$145 Billion of Fannie and Freddie already on the backs of our grandkids
and Cardoza could give a rip about additional financial burdens dumped
on our children and grandchildren!!
By Jason Philyaw
A new bill before the House of Representatives aims to allow up to 30 million homeowners with mortgages held or backed by Fannie Mae and Freddie Mac to refinance with rates locked in at the current historical lows.
Rep. Dennis Cardoza, D-Calif., who introduce the bill, said it will "help stabilize the housing market by decreasing the inventory of foreclosed homes and reducing declines in property values from issues surrounding blight and abandonment." He also expects the refinancings to afford those with mortgages backed by Fannie and Freddie "additional disposable income, providing a direct economic stimulus."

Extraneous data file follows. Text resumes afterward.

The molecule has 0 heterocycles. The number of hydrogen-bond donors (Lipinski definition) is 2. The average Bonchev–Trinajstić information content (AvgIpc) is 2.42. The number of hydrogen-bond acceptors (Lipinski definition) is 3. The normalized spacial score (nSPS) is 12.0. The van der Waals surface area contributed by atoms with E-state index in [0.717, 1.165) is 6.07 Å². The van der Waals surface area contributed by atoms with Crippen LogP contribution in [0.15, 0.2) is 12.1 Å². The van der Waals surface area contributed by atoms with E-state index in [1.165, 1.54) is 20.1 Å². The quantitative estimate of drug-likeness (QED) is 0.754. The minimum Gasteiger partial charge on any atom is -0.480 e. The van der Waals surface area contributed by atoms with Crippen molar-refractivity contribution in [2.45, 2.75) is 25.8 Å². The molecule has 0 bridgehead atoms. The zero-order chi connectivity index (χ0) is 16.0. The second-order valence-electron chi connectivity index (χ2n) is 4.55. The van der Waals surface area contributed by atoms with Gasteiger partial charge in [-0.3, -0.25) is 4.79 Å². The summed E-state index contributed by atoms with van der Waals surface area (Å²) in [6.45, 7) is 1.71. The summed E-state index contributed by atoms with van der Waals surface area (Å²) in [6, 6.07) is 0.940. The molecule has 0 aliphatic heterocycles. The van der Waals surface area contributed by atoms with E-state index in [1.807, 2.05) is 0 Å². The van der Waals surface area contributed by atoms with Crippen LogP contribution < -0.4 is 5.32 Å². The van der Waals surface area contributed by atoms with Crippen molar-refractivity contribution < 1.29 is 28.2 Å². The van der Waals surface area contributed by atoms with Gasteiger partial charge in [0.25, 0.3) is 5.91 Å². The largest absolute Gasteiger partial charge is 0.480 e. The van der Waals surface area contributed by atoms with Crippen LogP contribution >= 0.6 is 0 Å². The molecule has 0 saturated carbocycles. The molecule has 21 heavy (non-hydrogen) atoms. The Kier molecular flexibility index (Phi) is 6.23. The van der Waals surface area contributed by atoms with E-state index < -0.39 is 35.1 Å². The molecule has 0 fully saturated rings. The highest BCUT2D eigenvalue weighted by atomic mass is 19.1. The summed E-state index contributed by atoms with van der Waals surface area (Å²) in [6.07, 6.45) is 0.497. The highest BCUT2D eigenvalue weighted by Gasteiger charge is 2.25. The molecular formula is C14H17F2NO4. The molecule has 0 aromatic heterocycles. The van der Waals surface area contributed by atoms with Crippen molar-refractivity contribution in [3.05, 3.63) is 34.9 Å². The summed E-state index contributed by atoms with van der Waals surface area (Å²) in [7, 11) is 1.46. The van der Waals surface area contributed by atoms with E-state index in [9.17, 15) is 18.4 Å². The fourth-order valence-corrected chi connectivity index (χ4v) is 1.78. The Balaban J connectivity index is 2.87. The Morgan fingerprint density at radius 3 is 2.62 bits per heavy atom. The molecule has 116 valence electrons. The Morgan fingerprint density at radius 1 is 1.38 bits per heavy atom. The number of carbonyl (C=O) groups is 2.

Eligible mortgagees will be able to refinance almost without penalty regardless of income levels, credit history or loan-to-value ratio, Cardoza told Reuters earlier Tuesday.
Fannie and Freddie would issue new mortgage-backed securities to fund the refinanced mortgages, using proceeds to pay off existing mortgages. Cardoza said the GSEs would "receive the same cash flow to cover default risk that they do now, passing along the reductions in financing costs to borrower."
"None of the administration’s current housing programs have been far-reaching enough to make a dent in the worst foreclosure crisis in U.S. history," Cardoza said. "Until we see a program that cuts to the heart of the recession, we will continue to see little growth in our economy, families losing their homes and lifetime investments with lost equity."
Cardoza initially introduced the Housing Opportunity and Mortgage Equity Act in January 2009. Today's bill has been modified to reflect changes made after the congressman met with the House Financial Services Committee and leading economists, including Christopher Mayer, senior vice dean of the Columbia Business School and Mark Zandi, chief economist for Moody’s Analytics.
"With mortgage rates near record lows, the quickest and most effective way policymakers can help the economy is to facilitate more mortgage refinancings," Zandi said.